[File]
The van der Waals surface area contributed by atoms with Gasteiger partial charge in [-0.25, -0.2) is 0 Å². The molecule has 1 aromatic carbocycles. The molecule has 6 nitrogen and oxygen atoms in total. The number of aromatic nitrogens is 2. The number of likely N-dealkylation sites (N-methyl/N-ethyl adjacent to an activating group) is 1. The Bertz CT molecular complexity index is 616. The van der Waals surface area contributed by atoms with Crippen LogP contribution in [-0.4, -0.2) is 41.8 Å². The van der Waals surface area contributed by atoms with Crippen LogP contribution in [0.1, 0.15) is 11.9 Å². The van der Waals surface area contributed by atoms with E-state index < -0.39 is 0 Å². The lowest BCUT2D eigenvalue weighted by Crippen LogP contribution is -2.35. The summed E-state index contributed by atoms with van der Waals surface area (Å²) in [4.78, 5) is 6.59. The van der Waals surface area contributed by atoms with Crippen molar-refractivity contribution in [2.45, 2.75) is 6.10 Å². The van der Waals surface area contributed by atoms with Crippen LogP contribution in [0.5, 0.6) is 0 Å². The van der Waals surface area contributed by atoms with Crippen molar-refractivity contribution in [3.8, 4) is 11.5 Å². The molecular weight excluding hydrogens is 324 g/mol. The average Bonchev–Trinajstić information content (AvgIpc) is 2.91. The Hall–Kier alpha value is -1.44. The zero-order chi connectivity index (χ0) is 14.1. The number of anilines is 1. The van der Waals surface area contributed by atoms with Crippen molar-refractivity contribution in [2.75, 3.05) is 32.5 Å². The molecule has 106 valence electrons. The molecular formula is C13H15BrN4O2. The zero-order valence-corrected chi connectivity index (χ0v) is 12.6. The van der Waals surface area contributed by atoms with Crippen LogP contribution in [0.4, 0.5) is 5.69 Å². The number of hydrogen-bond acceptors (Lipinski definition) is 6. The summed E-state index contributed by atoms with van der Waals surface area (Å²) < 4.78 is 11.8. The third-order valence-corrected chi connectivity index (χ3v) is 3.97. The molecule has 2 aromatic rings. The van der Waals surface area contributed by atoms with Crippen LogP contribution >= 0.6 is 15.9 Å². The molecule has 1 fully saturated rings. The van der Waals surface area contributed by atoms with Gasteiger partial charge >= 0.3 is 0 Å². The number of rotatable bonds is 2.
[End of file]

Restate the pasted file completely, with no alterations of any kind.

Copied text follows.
The van der Waals surface area contributed by atoms with Gasteiger partial charge in [-0.25, -0.2) is 0 Å². The molecule has 1 aromatic carbocycles. The molecule has 6 nitrogen and oxygen atoms in total. The number of aromatic nitrogens is 2. The number of likely N-dealkylation sites (N-methyl/N-ethyl adjacent to an activating group) is 1. The Bertz CT molecular complexity index is 616. The van der Waals surface area contributed by atoms with Crippen LogP contribution in [-0.4, -0.2) is 41.8 Å². The van der Waals surface area contributed by atoms with Crippen LogP contribution in [0.1, 0.15) is 11.9 Å². The van der Waals surface area contributed by atoms with E-state index < -0.39 is 0 Å². The lowest BCUT2D eigenvalue weighted by Crippen LogP contribution is -2.35. The summed E-state index contributed by atoms with van der Waals surface area (Å²) in [4.78, 5) is 6.59. The van der Waals surface area contributed by atoms with Crippen molar-refractivity contribution in [2.45, 2.75) is 6.10 Å². The van der Waals surface area contributed by atoms with Crippen LogP contribution in [0.5, 0.6) is 0 Å². The van der Waals surface area contributed by atoms with Crippen molar-refractivity contribution in [3.8, 4) is 11.5 Å². The molecular weight excluding hydrogens is 324 g/mol. The average Bonchev–Trinajstić information content (AvgIpc) is 2.91. The Hall–Kier alpha value is -1.44. The zero-order chi connectivity index (χ0) is 14.1. The number of anilines is 1. The van der Waals surface area contributed by atoms with Crippen molar-refractivity contribution in [2.75, 3.05) is 32.5 Å². The molecule has 106 valence electrons. The molecular formula is C13H15BrN4O2. The zero-order valence-corrected chi connectivity index (χ0v) is 12.6. The van der Waals surface area contributed by atoms with Crippen LogP contribution in [0.4, 0.5) is 5.69 Å². The number of hydrogen-bond acceptors (Lipinski definition) is 6. The summed E-state index contributed by atoms with van der Waals surface area (Å²) < 4.78 is 11.8. The third-order valence-corrected chi connectivity index (χ3v) is 3.97. The molecule has 2 aromatic rings. The van der Waals surface area contributed by atoms with Crippen LogP contribution >= 0.6 is 15.9 Å². The molecule has 1 fully saturated rings. The van der Waals surface area contributed by atoms with Gasteiger partial charge >= 0.3 is 0 Å². The number of rotatable bonds is 2.